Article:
Circadian Rhythm and Human Health

Joan E. Roberts 

Department of Natural Sciences, Room 813
Fordham University, 113 West 60th Street
New York City, NY 10023
jroberts@fordham.edu



Introduction 

All life on earth evolved under both a light and dark cycle (Santillo et al., 2006; Musio and Santillo, 2009). As the sun rises and reaches its peak at noon, the spectrum it emits is smooth throughout the visible spectrum with a high intensity in the blue region [400 - 500 nm]. As the sun sets, blue visible light is preferentially scattered (removed) from sunlight, leaving an emission appearing orange-red [600 - 700 nm]. At night, there is darkness with limited visible light emitted from the stars, with the exception of when there is a full moon. During the full moon, there is five times the amount of visible light emitted from the sky, and significant light emitted in the blue visible range (Ugolini, 2007).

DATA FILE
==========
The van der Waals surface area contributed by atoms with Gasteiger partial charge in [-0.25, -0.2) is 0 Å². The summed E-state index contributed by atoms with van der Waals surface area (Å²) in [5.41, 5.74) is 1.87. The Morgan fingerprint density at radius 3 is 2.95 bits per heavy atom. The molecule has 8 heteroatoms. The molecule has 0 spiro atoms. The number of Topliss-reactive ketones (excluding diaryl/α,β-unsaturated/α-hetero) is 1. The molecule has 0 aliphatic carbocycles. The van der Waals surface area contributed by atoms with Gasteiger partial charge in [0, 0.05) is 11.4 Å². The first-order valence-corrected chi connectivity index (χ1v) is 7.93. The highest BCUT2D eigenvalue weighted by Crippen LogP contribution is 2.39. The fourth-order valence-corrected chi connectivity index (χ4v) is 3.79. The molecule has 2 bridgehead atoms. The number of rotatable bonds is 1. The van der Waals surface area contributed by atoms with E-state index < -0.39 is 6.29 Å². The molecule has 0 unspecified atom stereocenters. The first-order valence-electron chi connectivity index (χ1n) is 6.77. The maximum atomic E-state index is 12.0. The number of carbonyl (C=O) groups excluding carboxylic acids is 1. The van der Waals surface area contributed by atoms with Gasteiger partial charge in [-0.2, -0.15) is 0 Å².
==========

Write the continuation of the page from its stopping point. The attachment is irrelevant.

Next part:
Humans evolved being exposed to different spectra of light in the morning, the late afternoon and evening. 


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